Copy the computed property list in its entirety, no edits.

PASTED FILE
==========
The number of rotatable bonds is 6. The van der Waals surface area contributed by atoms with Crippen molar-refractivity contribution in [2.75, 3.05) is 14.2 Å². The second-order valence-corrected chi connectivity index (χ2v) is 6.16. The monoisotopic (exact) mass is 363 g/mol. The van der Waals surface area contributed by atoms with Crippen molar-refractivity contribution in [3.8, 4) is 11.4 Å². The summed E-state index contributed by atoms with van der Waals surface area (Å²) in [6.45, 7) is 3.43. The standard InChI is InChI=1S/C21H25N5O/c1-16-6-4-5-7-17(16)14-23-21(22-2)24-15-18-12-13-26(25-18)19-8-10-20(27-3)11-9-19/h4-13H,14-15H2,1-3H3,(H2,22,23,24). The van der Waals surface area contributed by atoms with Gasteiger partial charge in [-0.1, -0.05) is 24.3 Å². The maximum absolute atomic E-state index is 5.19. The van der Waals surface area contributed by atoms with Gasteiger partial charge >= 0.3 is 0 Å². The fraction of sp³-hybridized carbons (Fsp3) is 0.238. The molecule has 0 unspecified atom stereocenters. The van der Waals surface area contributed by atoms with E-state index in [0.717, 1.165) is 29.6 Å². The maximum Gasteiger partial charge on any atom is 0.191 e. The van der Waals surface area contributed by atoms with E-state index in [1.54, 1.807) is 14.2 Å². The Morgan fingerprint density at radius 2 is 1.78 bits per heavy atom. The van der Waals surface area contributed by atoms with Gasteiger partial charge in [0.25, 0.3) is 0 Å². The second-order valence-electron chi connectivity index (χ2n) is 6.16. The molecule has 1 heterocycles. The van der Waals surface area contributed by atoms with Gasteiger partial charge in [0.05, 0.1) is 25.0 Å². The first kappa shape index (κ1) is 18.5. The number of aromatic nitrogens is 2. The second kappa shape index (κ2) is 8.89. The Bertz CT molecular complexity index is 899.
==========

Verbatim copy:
The number of rotatable bonds is 6. The van der Waals surface area contributed by atoms with Crippen molar-refractivity contribution in [2.75, 3.05) is 14.2 Å². The second-order valence-corrected chi connectivity index (χ2v) is 6.16. The monoisotopic (exact) mass is 363 g/mol. The van der Waals surface area contributed by atoms with Crippen molar-refractivity contribution in [3.8, 4) is 11.4 Å². The summed E-state index contributed by atoms with van der Waals surface area (Å²) in [6.45, 7) is 3.43. The standard InChI is InChI=1S/C21H25N5O/c1-16-6-4-5-7-17(16)14-23-21(22-2)24-15-18-12-13-26(25-18)19-8-10-20(27-3)11-9-19/h4-13H,14-15H2,1-3H3,(H2,22,23,24). The van der Waals surface area contributed by atoms with Gasteiger partial charge in [-0.1, -0.05) is 24.3 Å². The maximum absolute atomic E-state index is 5.19. The van der Waals surface area contributed by atoms with Gasteiger partial charge >= 0.3 is 0 Å². The fraction of sp³-hybridized carbons (Fsp3) is 0.238. The molecule has 0 unspecified atom stereocenters. The van der Waals surface area contributed by atoms with E-state index in [0.717, 1.165) is 29.6 Å². The maximum Gasteiger partial charge on any atom is 0.191 e. The van der Waals surface area contributed by atoms with E-state index in [1.54, 1.807) is 14.2 Å². The Morgan fingerprint density at radius 2 is 1.78 bits per heavy atom. The van der Waals surface area contributed by atoms with Gasteiger partial charge in [0.25, 0.3) is 0 Å². The second-order valence-electron chi connectivity index (χ2n) is 6.16. The molecule has 1 heterocycles. The van der Waals surface area contributed by atoms with Gasteiger partial charge in [0.05, 0.1) is 25.0 Å². The first kappa shape index (κ1) is 18.5. The number of aromatic nitrogens is 2. The second kappa shape index (κ2) is 8.89. The Bertz CT molecular complexity index is 899.